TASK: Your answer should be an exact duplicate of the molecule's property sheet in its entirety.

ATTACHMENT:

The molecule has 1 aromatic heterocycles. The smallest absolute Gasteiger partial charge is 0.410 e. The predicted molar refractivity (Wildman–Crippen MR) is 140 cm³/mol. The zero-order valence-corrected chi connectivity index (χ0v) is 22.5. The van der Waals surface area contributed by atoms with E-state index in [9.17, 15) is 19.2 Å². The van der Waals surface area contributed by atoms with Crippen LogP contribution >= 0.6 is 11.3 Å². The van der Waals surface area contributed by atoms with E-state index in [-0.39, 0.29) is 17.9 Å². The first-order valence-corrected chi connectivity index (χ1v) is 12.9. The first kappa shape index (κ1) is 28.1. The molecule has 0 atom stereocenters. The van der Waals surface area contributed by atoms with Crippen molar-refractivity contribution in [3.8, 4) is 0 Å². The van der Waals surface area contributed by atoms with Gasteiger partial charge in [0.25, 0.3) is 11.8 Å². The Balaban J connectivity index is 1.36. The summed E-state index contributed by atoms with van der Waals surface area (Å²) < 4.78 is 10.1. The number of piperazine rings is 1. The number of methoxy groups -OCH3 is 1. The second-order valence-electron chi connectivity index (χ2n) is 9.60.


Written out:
The molecule has 1 aromatic heterocycles. The smallest absolute Gasteiger partial charge is 0.410 e. The predicted molar refractivity (Wildman–Crippen MR) is 140 cm³/mol. The zero-order valence-corrected chi connectivity index (χ0v) is 22.5. The van der Waals surface area contributed by atoms with E-state index in [9.17, 15) is 19.2 Å². The van der Waals surface area contributed by atoms with Crippen LogP contribution >= 0.6 is 11.3 Å². The van der Waals surface area contributed by atoms with E-state index in [-0.39, 0.29) is 17.9 Å². The first-order valence-corrected chi connectivity index (χ1v) is 12.9. The first kappa shape index (κ1) is 28.1. The molecule has 0 atom stereocenters. The van der Waals surface area contributed by atoms with Crippen molar-refractivity contribution in [3.8, 4) is 0 Å². The van der Waals surface area contributed by atoms with Gasteiger partial charge in [0.25, 0.3) is 11.8 Å². The Balaban J connectivity index is 1.36. The summed E-state index contributed by atoms with van der Waals surface area (Å²) < 4.78 is 10.1. The number of piperazine rings is 1. The number of methoxy groups -OCH3 is 1. The second-order valence-electron chi connectivity index (χ2n) is 9.60.